Ask an Astronaut: My Guide to Life in Space by Tim Peake (Century)
The Secret Life of Cows by Rosamund Young (Faber & Faber)
Sherlock Holmes: The Definitive Collection by Arthur Conan Doyle, Narrator: Stephen Fry (Audible)
The Girl Before by J. P. Delaney, Narrators: Emilia Fox, Finty Williams, Lise Aagaard Knudsen (Quercus)
Eleanor Oliphant is completely fine by Gail Honeyman, Narrator: Cathleen McCarron (HarperCollins)
La Belle Sauvage: The Book of Dust volume one by Philip Pullman, Narrator: Michael Sheen (Penguin Random House UK Audio)
Kid Normal by Greg James and Chris Smith, Narrators: Greg James and Chris Smith (W F Howes/Nudged Audiobooks)
How not to be a Boy by Robert Webb, Narrator: Robert Webb (Audible Studio)
The category winners will be decided by seven panels of judges, and a separate panel will go on to choose the overall Book of the Year. The category winners and the Book of the Year will be revealed at a glamorous awards ceremony on Monday 14 May at Grosvenor House in central London which will bring together authors, publishers, booksellers and literary agents for a night celebrating the entire book industry.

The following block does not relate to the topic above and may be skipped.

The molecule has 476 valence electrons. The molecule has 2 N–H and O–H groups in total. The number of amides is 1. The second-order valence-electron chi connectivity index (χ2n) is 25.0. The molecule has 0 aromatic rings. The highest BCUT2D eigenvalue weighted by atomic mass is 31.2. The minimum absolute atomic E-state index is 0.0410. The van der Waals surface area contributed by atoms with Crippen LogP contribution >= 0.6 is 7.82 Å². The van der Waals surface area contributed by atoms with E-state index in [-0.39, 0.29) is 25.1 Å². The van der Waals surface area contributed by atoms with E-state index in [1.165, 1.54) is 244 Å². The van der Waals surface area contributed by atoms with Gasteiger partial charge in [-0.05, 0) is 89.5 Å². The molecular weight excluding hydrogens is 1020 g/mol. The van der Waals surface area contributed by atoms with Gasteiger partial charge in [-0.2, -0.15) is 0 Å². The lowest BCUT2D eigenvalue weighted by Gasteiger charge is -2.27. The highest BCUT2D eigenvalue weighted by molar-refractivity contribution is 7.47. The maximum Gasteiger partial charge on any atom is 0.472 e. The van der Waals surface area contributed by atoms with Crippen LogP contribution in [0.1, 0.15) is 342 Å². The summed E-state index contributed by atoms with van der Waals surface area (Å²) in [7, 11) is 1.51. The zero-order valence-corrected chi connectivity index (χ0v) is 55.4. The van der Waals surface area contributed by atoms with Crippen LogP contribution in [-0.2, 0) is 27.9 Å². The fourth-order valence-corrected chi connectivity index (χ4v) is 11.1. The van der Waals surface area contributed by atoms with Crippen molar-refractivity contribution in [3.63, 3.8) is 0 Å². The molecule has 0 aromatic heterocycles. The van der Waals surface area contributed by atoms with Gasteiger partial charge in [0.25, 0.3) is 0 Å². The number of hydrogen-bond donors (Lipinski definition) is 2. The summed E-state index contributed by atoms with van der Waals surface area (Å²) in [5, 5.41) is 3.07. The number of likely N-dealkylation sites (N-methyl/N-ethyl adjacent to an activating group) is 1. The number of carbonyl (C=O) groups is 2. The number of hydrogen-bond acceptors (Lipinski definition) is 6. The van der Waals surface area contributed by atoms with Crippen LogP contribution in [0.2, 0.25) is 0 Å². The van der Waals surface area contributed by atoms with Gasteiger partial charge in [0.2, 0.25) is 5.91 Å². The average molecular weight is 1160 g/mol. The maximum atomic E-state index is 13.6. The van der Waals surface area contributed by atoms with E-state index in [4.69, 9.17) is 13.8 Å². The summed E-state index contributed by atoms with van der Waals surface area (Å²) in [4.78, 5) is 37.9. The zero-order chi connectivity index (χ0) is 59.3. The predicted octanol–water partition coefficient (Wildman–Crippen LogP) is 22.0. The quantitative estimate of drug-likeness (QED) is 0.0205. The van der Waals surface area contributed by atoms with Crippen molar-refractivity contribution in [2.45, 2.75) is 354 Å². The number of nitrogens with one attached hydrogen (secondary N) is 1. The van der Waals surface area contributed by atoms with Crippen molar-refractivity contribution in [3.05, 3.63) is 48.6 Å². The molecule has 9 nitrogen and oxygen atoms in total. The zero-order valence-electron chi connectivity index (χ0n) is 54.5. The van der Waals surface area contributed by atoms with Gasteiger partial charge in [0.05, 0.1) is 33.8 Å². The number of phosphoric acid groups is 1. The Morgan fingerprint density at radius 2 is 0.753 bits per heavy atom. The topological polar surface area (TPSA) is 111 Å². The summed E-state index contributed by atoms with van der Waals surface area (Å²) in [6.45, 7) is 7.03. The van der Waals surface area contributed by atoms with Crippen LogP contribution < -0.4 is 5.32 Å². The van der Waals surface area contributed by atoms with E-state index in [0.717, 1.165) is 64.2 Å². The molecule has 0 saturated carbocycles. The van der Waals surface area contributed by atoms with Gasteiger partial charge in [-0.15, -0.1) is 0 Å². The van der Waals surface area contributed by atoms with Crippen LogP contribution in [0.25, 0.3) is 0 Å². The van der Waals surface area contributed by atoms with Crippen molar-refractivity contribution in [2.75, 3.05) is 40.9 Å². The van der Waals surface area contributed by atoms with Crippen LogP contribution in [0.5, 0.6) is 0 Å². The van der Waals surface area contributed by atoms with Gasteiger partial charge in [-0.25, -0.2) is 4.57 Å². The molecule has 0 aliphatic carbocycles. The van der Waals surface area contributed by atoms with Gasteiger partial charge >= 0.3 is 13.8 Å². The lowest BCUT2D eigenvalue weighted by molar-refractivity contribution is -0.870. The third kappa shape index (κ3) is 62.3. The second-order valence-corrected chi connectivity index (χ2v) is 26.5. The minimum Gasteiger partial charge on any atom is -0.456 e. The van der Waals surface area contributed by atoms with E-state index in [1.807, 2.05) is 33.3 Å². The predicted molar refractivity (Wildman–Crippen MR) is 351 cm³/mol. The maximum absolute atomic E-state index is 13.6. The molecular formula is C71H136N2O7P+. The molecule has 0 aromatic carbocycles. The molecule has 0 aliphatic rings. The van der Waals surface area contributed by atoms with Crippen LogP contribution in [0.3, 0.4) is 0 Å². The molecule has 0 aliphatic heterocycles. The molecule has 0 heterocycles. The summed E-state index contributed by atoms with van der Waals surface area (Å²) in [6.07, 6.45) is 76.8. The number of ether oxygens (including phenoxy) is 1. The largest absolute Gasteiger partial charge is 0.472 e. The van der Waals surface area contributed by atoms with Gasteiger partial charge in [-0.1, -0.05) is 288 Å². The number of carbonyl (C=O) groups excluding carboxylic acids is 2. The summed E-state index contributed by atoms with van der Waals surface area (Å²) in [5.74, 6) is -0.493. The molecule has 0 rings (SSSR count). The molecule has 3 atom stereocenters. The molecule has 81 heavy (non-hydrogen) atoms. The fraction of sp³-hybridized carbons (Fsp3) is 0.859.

New for 2018, the British Book Awards will also celebrate an author and illustrator who have achieved outstanding commercial success alongside making a genuine contribution to the general health of the book world.
Nigel Roby, Publisher of The Bookseller, said: “The British Book Awards are about recognising all the elements that contribute to a healthy book trade and ensuring that more books reach more readers. Having an award for Author of the Year makes absolute sense. Similarly, illustrators are a vital part of expanding book readership, especially among young readers, and should be recognised.”
Produced by leading industry magazine The Bookseller, the British Book Awards represent a high point in the book trade’s calendar, with winners including Publisher of the Year, Independent Bookshop of the Year and Editor of the Year. The Books of the Year awards recognise the publishing as well as the books, with both author and publisher as recipients of the prize.